How to ease IBS symptoms (without changing your diet)
If you’re one of the 20% of Brits who suffer from irritable bowel syndrome (IBS), I can pretty much guarantee the first thing you’ve done to try and help is change your diet.
It makes sense, doesn't it? If your digestion has gone haywire, then the most obvious place to start is by looking at what you're putting into your body - and asking what it is that's making your digestion so unhappy.
Dairy, gluten, FODMAPs (foods that contain a type of carb that people with bowel disorders like IBS have trouble digesting)… they are all known to cause issues for people with tummy troubles, and eliminating them doesn’t always solve the problem. Each dietary change can take time to see if it’s helping, then if you get a flare-up or a problem, you're back to the drawing board to start all over again.
So where to start? I’ve seen people so stressed out by trying to tweak their diet to ease their symptoms that food becomes the enemy. It’s a vicious circle – when you’re not exactly sure which piece of your dinner is silently waiting to trigger a painful reaction somewhere in your digestive system, it’s not surprising many people with IBS start dreading every meal.
Keeping the focus on food can be difficult if you're feeding the family and doing the cooking. Having to work out how your own diet fits in with everyone else's can make you feel overwhelmed, and let's face it, eating out is a nightmare, so many people with IBS don't.
How stress affects the gut and IBS
The problem is, this stressful relationship with food only exacerbates symptoms. If you're stressed about food, your IBS is going to be worse no matter what you put in your body. This is because our brain and digestive system are connected (the gut-brain axis) via nerves, hormones and microbiome, so when our brain is stressed, symptoms will often manifest in the gut (and vice versa).
We know that how we feel emotionally is reflected in our gut. It's embedded in our everyday language: we talk of ‘gut reaction’, feeling ‘sick to our stomachs’ and of our ‘stomach being tied up in knots’. And when we are stressed, this communication of the gut-brain axis changes the hormonal messengers in the body, alters blood flow to the digestive tract and causes cramping. Even those without IBS can relate to the feelings of indigestion caused by an argument at the dinner table.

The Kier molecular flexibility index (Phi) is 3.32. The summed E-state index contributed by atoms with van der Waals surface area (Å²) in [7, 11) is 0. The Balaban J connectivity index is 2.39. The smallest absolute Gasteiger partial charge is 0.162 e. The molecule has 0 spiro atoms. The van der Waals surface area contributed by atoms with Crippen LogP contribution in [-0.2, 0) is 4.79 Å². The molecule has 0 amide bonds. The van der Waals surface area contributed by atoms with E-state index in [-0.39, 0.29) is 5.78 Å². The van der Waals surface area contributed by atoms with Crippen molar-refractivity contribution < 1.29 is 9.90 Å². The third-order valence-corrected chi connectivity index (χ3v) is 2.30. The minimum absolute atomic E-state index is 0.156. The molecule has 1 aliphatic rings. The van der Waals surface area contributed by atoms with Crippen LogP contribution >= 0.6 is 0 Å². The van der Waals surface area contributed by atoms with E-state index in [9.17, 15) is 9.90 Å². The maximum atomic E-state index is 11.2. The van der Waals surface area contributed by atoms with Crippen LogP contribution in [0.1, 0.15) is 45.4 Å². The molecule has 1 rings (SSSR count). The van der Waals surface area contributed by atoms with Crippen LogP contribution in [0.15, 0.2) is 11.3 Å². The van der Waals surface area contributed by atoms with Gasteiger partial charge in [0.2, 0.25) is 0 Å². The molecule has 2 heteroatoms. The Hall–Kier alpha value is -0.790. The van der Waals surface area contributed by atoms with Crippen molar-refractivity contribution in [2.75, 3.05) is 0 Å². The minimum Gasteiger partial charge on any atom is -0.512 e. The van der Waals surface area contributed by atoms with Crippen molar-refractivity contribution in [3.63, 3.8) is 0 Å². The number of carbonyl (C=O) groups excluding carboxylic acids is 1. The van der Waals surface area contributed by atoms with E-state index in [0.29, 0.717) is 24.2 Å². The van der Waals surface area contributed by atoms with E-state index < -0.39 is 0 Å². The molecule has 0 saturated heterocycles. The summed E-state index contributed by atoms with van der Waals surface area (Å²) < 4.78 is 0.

If you are suffering with IBS, it can often be more about what is happening with your gut-brain axis than what you are eating. In fact, people with IBS are often found to have a ‘hyperactive gut-brain axis’, according to Emeran Mayer, author of The Mind-Gut Connection.
So to find relief from IBS, rather than change your diet, it’s the way your brain and gut communicate that needs to change…
That’s where gut-directed hypnotherapy comes in. Treatment is designed to calm the digestive tract and change sensitivity, lowering gut sensations and discomfort in the body.
There is significant research that shows that this kind of hypnosis is both effective and results are long-lasting. Many studies have been done with results finding that IBS symptoms were reduced for 80-94% of sufferers who tried hypnotherapy. It has also proved highly impactful for those with severe IBS who haven’t responded to other treatments.
And while some might (wrongly) associate hypnosis with people pretending to be chickens on stage, it is, in fact, a treatment favoured by the UK’s leading IBS gastroenterologist, Professor Whorwell. A major contributor to the large body of research on Gut directed hypnosis for the treatment of IBS.
So why is gut-directed hypnotherapy so effective for IBS and how does it work?
Benefits of gut-directed hypnotherapy
Hypnosis works by changing the way the brain and gut talk to each other – it addresses the ‘miscommunication’ between the two, reduces the sensitivity and restores calmer, less reactive messaging between the brain and gut.
Gut-directed therapy succeeds where diet and medication can often fail. It’s been shown to reduce colonic symptoms such as bloating, constipation, diarrhoea and nausea, and also reduces a variety of non-colonic symptoms such as headaches, backache and insomnia.
If this weren’t impressive enough, there is an emotional benefit, too. Studies found that life satisfaction scores were higher in those using hypnosis for IBS.
Hypnotherapy has been found to be most effective with abdominal pain, cutting it by an average of half or more in many studies. You are simply retraining how your brain and gut communicate, so you can get on with the important job of living your life pain-free.
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